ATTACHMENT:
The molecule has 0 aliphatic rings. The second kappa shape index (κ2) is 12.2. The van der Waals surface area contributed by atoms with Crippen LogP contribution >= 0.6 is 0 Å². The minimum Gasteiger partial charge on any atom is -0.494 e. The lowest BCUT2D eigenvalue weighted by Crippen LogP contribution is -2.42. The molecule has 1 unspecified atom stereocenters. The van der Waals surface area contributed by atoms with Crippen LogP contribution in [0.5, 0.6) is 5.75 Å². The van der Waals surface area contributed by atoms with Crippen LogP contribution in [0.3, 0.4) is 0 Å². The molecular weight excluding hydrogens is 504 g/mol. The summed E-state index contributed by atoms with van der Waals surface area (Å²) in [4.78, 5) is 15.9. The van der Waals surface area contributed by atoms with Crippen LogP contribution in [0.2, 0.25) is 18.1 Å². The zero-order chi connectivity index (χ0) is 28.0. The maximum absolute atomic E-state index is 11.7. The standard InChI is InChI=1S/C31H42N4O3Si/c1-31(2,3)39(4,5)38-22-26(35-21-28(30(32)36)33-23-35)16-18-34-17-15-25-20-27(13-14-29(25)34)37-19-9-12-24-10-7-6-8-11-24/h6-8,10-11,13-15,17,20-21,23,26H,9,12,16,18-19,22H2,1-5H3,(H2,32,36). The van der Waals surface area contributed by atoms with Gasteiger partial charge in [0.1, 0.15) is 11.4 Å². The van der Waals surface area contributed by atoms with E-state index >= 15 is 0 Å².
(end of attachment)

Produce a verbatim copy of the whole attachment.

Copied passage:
The molecule has 0 aliphatic rings. The second kappa shape index (κ2) is 12.2. The van der Waals surface area contributed by atoms with Crippen LogP contribution >= 0.6 is 0 Å². The minimum Gasteiger partial charge on any atom is -0.494 e. The lowest BCUT2D eigenvalue weighted by Crippen LogP contribution is -2.42. The molecule has 1 unspecified atom stereocenters. The van der Waals surface area contributed by atoms with Crippen LogP contribution in [0.5, 0.6) is 5.75 Å². The van der Waals surface area contributed by atoms with Crippen LogP contribution in [0.3, 0.4) is 0 Å². The molecular weight excluding hydrogens is 504 g/mol. The summed E-state index contributed by atoms with van der Waals surface area (Å²) in [4.78, 5) is 15.9. The van der Waals surface area contributed by atoms with Crippen LogP contribution in [0.2, 0.25) is 18.1 Å². The zero-order chi connectivity index (χ0) is 28.0. The maximum absolute atomic E-state index is 11.7. The standard InChI is InChI=1S/C31H42N4O3Si/c1-31(2,3)39(4,5)38-22-26(35-21-28(30(32)36)33-23-35)16-18-34-17-15-25-20-27(13-14-29(25)34)37-19-9-12-24-10-7-6-8-11-24/h6-8,10-11,13-15,17,20-21,23,26H,9,12,16,18-19,22H2,1-5H3,(H2,32,36). The van der Waals surface area contributed by atoms with Gasteiger partial charge in [0.1, 0.15) is 11.4 Å². The van der Waals surface area contributed by atoms with E-state index >= 15 is 0 Å².